‘Oppenheimer’ finally set for release in Japan after nuclear backlash

TOKYO — “Oppenheimer,” the blockbuster film about U.S. efforts to develop the world’s first nuclear weapons, is finally coming to theaters in Japan, where it faced fierce public backlash over what critics said was insensitivity toward the only country to have suffered atomic bombings.

Bitters End, the film’s Japanese distributor, said Thursday that “Oppenheimer” would be released in 2024, without specifying a date.

“Because the subject matter of this film is of great importance and has special significance to us Japanese, we decided to release the film in Japan after much discussion and consideration,” it said.

“After viewing the film, we believe that the one-of-a-kind cinematic experience by director Christopher Nolan, which transcends traditional theatrical techniques, deserves to be seen on the big screen.” 

The film, which tells the story of American physicist J. Robert Oppenheimer, has earned more than $950 million worldwide since its release in July, according to Box Office Mojo.

Some questioned why the film did not depict Japanese victims of the atomic bombs the United States dropped on the cities of Hiroshima and Nagasaki in the last days of World War II, or their devastating aftermath. The bombings, which killed an estimated 200,000 people, are widely considered to have hastened Japan’s surrender and the end of the war.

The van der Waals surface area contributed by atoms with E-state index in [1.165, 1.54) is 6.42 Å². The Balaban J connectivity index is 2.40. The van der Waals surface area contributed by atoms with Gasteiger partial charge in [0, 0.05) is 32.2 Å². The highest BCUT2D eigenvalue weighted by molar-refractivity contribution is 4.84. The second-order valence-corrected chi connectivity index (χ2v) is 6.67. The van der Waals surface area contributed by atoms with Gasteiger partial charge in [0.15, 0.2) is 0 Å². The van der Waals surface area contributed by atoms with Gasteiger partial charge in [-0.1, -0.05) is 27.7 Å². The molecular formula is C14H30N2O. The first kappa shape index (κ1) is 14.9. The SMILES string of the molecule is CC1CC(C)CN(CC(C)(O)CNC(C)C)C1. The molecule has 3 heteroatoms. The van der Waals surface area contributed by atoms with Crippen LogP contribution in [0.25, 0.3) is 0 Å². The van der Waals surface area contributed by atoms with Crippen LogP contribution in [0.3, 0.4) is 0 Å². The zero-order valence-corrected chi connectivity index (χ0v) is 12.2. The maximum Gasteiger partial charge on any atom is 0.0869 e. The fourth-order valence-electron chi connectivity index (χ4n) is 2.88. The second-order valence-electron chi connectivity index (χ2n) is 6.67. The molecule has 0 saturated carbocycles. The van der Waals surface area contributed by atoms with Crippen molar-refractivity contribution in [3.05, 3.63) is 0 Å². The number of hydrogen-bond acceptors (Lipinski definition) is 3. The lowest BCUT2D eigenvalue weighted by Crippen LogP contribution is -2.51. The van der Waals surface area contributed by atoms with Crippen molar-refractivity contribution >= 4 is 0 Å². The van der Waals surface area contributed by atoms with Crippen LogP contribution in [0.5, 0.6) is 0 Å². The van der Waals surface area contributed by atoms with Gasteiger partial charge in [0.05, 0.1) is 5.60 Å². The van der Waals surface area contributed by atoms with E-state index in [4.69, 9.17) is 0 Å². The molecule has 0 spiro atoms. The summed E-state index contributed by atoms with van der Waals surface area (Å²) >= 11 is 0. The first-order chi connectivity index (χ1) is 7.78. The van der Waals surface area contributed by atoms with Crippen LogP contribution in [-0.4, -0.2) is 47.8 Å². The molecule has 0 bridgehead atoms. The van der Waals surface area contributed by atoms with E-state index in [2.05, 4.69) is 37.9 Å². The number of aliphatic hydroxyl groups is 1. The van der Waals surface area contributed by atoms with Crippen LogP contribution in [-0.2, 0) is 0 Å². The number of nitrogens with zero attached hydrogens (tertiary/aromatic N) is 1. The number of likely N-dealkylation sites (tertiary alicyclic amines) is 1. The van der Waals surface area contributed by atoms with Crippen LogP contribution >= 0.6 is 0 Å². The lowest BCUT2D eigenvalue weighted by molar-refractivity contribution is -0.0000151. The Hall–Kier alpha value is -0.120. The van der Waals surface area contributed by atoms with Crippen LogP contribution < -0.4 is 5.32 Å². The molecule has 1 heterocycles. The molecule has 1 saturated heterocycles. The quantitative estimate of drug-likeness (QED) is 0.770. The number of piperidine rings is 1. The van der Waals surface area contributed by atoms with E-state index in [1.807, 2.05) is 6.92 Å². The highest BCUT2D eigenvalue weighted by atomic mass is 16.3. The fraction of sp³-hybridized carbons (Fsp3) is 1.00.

Nolan told MSNBC’s Chuck Todd that the film was “not a documentary” and that it was meant to focus on Oppenheimer’s perspective.

Critics also objected to efforts to promote the film in tandem with “Barbie,” a lighter comedy about the iconic Mattel doll that in most countries was released on the same day. In an online campaign known as “Barbenheimer,” the pink and feminine themes of “Barbie” were contrasted with the dark and serious ones of “Oppenheimer.”

Angered by the memes, social media users in Japan called for a boycott of both films, using the hashtag #NoBarbenheimer.

They were particularly incensed when the memes were seemingly endorsed by the official studio account for “Barbie,” which responded to one mashup poster by saying, “It’s going to be a summer to remember,” in a post on the social media platform now known as X that was later deleted.

Hiroshima and Nagasaki were bombed on Aug. 6 and 9, 1945, and the two cities commemorate the dates each year with memorial ceremonies and calls for the prohibition of nuclear weapons.

Warner Bros., the studio behind “Barbie,” later apologized for “insensitive social media engagement.” The film was released in Japan on Aug. 11 but struggled to gain traction.

Arata Yamamoto reported from Tokyo, and Alice Kong from Hong Kong.

Related Articles

Leave a Reply

Your email address will not be published. Required fields are marked *

Back to top button